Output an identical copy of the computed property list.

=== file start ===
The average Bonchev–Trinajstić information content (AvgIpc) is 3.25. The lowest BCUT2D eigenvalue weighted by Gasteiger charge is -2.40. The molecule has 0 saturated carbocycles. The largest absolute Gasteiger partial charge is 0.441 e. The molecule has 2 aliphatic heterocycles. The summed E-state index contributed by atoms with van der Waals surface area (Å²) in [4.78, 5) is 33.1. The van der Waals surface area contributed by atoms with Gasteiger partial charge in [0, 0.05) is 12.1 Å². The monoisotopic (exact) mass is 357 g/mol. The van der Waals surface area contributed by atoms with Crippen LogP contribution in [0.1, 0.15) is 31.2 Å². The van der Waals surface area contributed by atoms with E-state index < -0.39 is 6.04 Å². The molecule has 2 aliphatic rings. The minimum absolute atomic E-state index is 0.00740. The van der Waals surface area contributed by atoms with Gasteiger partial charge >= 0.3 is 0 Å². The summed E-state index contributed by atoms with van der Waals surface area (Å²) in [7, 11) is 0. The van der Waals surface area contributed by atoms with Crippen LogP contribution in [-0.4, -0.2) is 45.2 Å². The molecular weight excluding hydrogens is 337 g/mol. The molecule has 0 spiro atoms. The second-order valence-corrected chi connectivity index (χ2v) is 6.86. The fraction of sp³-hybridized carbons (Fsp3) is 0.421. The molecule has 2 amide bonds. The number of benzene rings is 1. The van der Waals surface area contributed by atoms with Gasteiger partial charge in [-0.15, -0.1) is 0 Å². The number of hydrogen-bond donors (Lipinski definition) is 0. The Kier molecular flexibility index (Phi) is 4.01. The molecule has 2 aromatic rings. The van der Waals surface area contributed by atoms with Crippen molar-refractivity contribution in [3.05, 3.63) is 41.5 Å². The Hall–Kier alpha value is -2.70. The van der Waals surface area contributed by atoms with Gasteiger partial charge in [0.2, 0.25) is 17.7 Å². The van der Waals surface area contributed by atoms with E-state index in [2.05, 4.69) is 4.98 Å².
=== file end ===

The average Bonchev–Trinajstić information content (AvgIpc) is 3.25. The lowest BCUT2D eigenvalue weighted by Gasteiger charge is -2.40. The molecule has 0 saturated carbocycles. The largest absolute Gasteiger partial charge is 0.441 e. The molecule has 2 aliphatic heterocycles. The summed E-state index contributed by atoms with van der Waals surface area (Å²) in [4.78, 5) is 33.1. The van der Waals surface area contributed by atoms with Gasteiger partial charge in [0, 0.05) is 12.1 Å². The monoisotopic (exact) mass is 357 g/mol. The van der Waals surface area contributed by atoms with Crippen LogP contribution in [0.1, 0.15) is 31.2 Å². The van der Waals surface area contributed by atoms with E-state index < -0.39 is 6.04 Å². The molecule has 2 aliphatic rings. The minimum absolute atomic E-state index is 0.00740. The van der Waals surface area contributed by atoms with Gasteiger partial charge >= 0.3 is 0 Å². The summed E-state index contributed by atoms with van der Waals surface area (Å²) in [7, 11) is 0. The van der Waals surface area contributed by atoms with Crippen LogP contribution in [-0.4, -0.2) is 45.2 Å². The molecular weight excluding hydrogens is 337 g/mol. The molecule has 0 spiro atoms. The second-order valence-corrected chi connectivity index (χ2v) is 6.86. The fraction of sp³-hybridized carbons (Fsp3) is 0.421. The molecule has 2 amide bonds. The number of benzene rings is 1. The van der Waals surface area contributed by atoms with Gasteiger partial charge in [-0.15, -0.1) is 0 Å². The number of hydrogen-bond donors (Lipinski definition) is 0. The Kier molecular flexibility index (Phi) is 4.01. The molecule has 2 aromatic rings. The van der Waals surface area contributed by atoms with Crippen molar-refractivity contribution in [3.05, 3.63) is 41.5 Å². The Hall–Kier alpha value is -2.70. The van der Waals surface area contributed by atoms with Gasteiger partial charge in [0.2, 0.25) is 17.7 Å². The van der Waals surface area contributed by atoms with E-state index in [2.05, 4.69) is 4.98 Å².